A scientist named Hunter Hawk invents a device that can turn flesh to stone. While celebrating his discovery he becomes involved with a half naked leprechaun. On a trip to New York, Hunter ...
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A scientist named Hunter Hawk invents a device that can turn flesh to stone. While celebrating his discovery he becomes involved with a half naked leprechaun. On a trip to New York, Hunter and Meg (the leprechaun) decide to go to the Metropolitan Museum of Art and turn all of the Statues of Greek Gods into people. What follows in a drunken romp around New York with Medusa's severed head still in Perseus' hand. Written by
Greg Kessler <email@example.com>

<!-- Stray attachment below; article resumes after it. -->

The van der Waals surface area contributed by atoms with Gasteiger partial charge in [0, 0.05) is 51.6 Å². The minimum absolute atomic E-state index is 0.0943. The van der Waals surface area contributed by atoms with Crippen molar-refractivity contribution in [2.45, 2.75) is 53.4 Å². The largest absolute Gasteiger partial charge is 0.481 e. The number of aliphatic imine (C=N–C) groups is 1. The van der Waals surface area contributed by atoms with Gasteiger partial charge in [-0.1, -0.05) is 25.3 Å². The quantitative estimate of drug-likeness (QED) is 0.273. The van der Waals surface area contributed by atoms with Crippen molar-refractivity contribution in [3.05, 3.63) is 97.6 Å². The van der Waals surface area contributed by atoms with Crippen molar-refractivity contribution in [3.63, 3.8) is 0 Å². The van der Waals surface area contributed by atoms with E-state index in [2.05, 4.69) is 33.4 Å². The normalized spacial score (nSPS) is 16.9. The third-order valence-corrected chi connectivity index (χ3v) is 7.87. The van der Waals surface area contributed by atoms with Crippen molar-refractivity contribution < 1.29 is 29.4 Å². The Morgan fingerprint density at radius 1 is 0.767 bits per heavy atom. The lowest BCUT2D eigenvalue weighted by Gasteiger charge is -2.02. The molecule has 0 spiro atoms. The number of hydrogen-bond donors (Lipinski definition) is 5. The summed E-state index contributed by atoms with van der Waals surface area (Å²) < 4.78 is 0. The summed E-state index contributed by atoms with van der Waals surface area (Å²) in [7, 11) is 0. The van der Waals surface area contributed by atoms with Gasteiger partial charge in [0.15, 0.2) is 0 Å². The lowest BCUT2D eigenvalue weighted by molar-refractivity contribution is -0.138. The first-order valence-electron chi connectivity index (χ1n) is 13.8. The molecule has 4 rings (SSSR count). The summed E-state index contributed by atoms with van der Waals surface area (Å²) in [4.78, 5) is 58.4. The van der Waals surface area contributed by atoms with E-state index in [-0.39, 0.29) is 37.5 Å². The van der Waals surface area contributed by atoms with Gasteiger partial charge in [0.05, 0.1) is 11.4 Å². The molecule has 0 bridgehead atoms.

A one-of-a-kind comic fantasy from the pen of Thorne Smith, creator of "Topper", this strained whimsy has eccentric playboy Alan Mowbray invent a magic ring that turns people to stone. After rendering his annoying family into marble, he spends the night drinking with leprechauns, and then visits New York's Metropolitan museum, where he throws his ring into reverse and brings to life the statues of ancient Greek gods. Hectic shenanigans ensue when they all check into the Waldorf-Astoria hotel: Bacchus drinks rubbing alcohol, Venus de Milo acquires arms, Neptune starts a slapstick fight in a fish market, and so on. More witty than funny, the movie is afloat with Prohibition-era tipsy jokes, but manages to get an occasional naughty touch past the Hays Code restrictions. Mowbray captures the right energy and manic glint in his eye, and an imperturbable butler wins some laughs, but the others give overly broad performances that are comic, but in the wrong way. At this point in history, the curiosity value and Art Deco sets exceed the entertainment, or maybe they've now become the entertainment.
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